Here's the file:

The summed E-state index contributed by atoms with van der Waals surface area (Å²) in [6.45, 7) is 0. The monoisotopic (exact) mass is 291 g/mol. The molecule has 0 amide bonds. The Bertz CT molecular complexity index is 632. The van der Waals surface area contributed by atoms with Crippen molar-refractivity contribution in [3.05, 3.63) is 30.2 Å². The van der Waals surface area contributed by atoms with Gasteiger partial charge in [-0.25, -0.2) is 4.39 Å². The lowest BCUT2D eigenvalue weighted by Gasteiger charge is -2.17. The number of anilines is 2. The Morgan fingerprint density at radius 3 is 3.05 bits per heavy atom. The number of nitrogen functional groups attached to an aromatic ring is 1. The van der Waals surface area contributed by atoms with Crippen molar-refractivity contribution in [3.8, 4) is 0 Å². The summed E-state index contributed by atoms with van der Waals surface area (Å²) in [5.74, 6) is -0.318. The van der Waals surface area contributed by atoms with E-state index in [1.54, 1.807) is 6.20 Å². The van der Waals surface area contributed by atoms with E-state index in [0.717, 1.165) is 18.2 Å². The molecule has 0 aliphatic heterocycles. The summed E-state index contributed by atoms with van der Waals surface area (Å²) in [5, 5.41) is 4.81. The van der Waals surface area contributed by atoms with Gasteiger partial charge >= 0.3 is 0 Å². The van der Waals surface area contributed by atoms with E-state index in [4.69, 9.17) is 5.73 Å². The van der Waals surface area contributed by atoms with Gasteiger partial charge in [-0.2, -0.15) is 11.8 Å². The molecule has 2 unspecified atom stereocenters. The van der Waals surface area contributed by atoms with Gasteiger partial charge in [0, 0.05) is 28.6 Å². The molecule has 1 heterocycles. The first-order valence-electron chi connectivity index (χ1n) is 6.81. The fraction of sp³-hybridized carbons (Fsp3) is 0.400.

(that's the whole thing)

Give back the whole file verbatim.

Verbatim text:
The summed E-state index contributed by atoms with van der Waals surface area (Å²) in [6.45, 7) is 0. The monoisotopic (exact) mass is 291 g/mol. The molecule has 0 amide bonds. The Bertz CT molecular complexity index is 632. The van der Waals surface area contributed by atoms with Crippen molar-refractivity contribution in [3.05, 3.63) is 30.2 Å². The van der Waals surface area contributed by atoms with Gasteiger partial charge in [-0.25, -0.2) is 4.39 Å². The lowest BCUT2D eigenvalue weighted by Gasteiger charge is -2.17. The number of anilines is 2. The Morgan fingerprint density at radius 3 is 3.05 bits per heavy atom. The number of nitrogen functional groups attached to an aromatic ring is 1. The van der Waals surface area contributed by atoms with Crippen molar-refractivity contribution in [3.8, 4) is 0 Å². The summed E-state index contributed by atoms with van der Waals surface area (Å²) in [5.74, 6) is -0.318. The van der Waals surface area contributed by atoms with E-state index in [1.54, 1.807) is 6.20 Å². The van der Waals surface area contributed by atoms with E-state index in [0.717, 1.165) is 18.2 Å². The molecule has 0 aliphatic heterocycles. The summed E-state index contributed by atoms with van der Waals surface area (Å²) in [5, 5.41) is 4.81. The van der Waals surface area contributed by atoms with Gasteiger partial charge >= 0.3 is 0 Å². The van der Waals surface area contributed by atoms with E-state index in [4.69, 9.17) is 5.73 Å². The van der Waals surface area contributed by atoms with Gasteiger partial charge in [-0.2, -0.15) is 11.8 Å². The molecule has 2 unspecified atom stereocenters. The van der Waals surface area contributed by atoms with Gasteiger partial charge in [0, 0.05) is 28.6 Å². The molecule has 1 heterocycles. The first-order valence-electron chi connectivity index (χ1n) is 6.81. The fraction of sp³-hybridized carbons (Fsp3) is 0.400.